Jemele Hill’s Tweets Are Bad, But Her ESPN Show Is Even Worse

Jemele Hill’s Tweets Are Bad, But Her ESPN Show Is Even Worse

When everything’s a hate group, dialogue becomes impossible.
Ben Domenech
By

Last night ESPN’s 6 PM Sportscenter host Jemele Hill chose the 16thAnniversary of 9/11 to go off on the fitness of Donald Trump’s white supremacy in a series of tweets responding to randos on the internet. “Donald Trump is a white supremacist who has largely surrounded himself w/ other white supremacists. Trump is the most ignorant offensive president of my lifetime. His rise is a direct result of white supremacy. Period. The height of white privilege is to be able to ignore his white supremacy because it’s of no threat to you. Well, it’s a threat to me. Donald Trump is a bigot. Glad you could live with voting for him. I couldn’t, because I care about more than just myself. He is unqualified and unfit to be president. He is not a leader. And if he were not white, he never would have been elected.” You can see the full roster of tweets here.  Apparently it was inspired by an argument about Kid Rock, connected to a protest of his performance at the Red Wings new arena. Surely that will stop him.

I asked Jemele to show her work and name the white supremacists Trump’s surrounded himself with.  She didn’t answer – but her followers did, citing Steve Bannon, Seb Gorka, Stephen Miller, Jeff Sessions, Kris Kobach, and the Trump family themselves. So that’s two guys who are gone, the top Jewish staffer working in the White House, a former Republican Senator, a former Republican Secretary of State in Kansas, and a family of wealthy lifelong New York Democrats. That’s your indication of deep-seated white supremacy at the White House? These are the guys in white hoods carrying torches? And how exactly are they a threat to you?

For those of you who don’t know who Hill is, she stars as one half of the primetime version of ESPN’s marquee product. She’s also a perfect example of the real reason ESPN’s original programming is sucking wind: she’s a really lousy television host, having nothing to do with her politics. The SC6 branded show is not a good one, in part because you have two co-hosts who both are more serious and overly sincere than they are charismatic or quick with the snark. You don’t have the classic goofy/straight pairing, and they lack the tension of two co-hosts who disagree constantly. Neither is a particularly good interviewer, nor have they shown the ability to offer insight on sports that is deep, funny, or entertaining. The show is reduced to two fairly boring people sitting at a cramped table full of papers and laptops on a set that looks unchanged for the past twenty years talking about sports with less insight than a pair at the end of the neighborhood bar. Television is a visual medium, and visually, SC6 looks like local TV.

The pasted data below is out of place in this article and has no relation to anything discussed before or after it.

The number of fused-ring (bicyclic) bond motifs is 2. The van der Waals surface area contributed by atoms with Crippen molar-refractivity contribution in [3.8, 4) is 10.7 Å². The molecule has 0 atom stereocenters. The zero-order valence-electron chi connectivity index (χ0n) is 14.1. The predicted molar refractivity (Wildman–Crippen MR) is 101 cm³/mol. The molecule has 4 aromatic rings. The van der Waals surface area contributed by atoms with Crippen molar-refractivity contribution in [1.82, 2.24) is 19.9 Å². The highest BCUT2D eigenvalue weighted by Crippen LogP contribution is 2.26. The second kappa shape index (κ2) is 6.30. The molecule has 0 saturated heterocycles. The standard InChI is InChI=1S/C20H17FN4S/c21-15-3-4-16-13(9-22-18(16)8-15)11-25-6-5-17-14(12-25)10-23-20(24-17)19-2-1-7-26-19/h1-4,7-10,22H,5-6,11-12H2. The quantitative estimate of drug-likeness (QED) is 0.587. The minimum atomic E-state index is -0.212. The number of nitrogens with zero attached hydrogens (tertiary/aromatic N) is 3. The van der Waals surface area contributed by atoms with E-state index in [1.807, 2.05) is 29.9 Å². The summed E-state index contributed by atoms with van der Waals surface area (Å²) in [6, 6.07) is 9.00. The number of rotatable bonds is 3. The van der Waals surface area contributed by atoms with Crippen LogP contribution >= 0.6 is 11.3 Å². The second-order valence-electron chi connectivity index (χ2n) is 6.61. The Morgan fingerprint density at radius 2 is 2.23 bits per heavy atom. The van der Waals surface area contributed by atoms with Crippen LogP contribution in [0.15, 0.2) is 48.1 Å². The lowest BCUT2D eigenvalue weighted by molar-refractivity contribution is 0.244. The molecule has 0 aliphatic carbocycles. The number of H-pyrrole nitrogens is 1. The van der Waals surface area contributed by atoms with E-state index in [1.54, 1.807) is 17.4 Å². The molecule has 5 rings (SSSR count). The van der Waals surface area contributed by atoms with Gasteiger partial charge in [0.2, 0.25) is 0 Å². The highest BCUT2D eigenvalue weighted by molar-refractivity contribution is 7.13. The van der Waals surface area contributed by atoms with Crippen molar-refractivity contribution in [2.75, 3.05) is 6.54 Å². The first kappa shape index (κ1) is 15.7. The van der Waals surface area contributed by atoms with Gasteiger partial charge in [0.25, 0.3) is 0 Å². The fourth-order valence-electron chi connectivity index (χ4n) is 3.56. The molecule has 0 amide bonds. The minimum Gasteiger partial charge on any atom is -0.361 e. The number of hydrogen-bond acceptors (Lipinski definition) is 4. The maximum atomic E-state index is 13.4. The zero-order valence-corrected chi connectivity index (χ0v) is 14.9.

Stepping back from the ESPN issue, what Hill’s comments really indicate is how low the bar of qualification for white supremacy has become. Ben Shapiro, the conservative California radio host and author, has been planning to speak at Berkeley of late. The Anti-Defamation League noted Shapiro as being the leading recipient of anti-Semitic memes on Twitter during the past election, and he has been a leading critic of Donald Trump and the Alt-Right. But that hasn’t stopped leftists at Berkeley from describing him as a “white supremacist”. 

Refuse Fascism, a group that has previously organized violent demonstrations in Berkeley, labeled Shapiro a ‘fascist thug’ and ‘white supremacist’ over the weekend.

‘Fascist thug [and] white supremacist Ben Shapiro is coming to UC Berkeley — The issue is not ‘Free Speech,” the group wrote in a Facebook post. ‘The Issue is Fascism.’

The post linked to a Refuse Fascism statement declaring that “Campuses must become FASCIST-FREE ZONES.

By preventing a Jewish conservative Trump critic from speaking? Okay then. But there really isn’t all that much difference between what the Antifa folks at Berkeley are saying, what Ta-Nehisi Coates was saying about Trump and the whiteness amulet, and what Hill is saying now: if you support anything associated with Donald Trump, you are backing white supremacy and are no different than the tiki torch marchers of Charlottesville. It’s of a piece with the definitions of the Southern Poverty Law Center, which comes across in this surprisingly well-done interview. When everything’s a hate group, dialogue becomes impossible.

Once the left wrapped itself fully in identity politics and convinced itself that America is inherently a white supremacist nation, patriotism and traditionalist ideas became indistinguishable from white supremacy. They are all of the same bitter origin and can have no redemption. And this view only serves to feed the tribalism of the current moment, and make it more permanent and ingrained in our society.

UPDATE: ESPN has issued a statement saying network officials have addressed Hill’s statements with her.

Ben Domenech is the publisher of The Federalist. Sign up for a free trial of his daily newsletter, The Transom.

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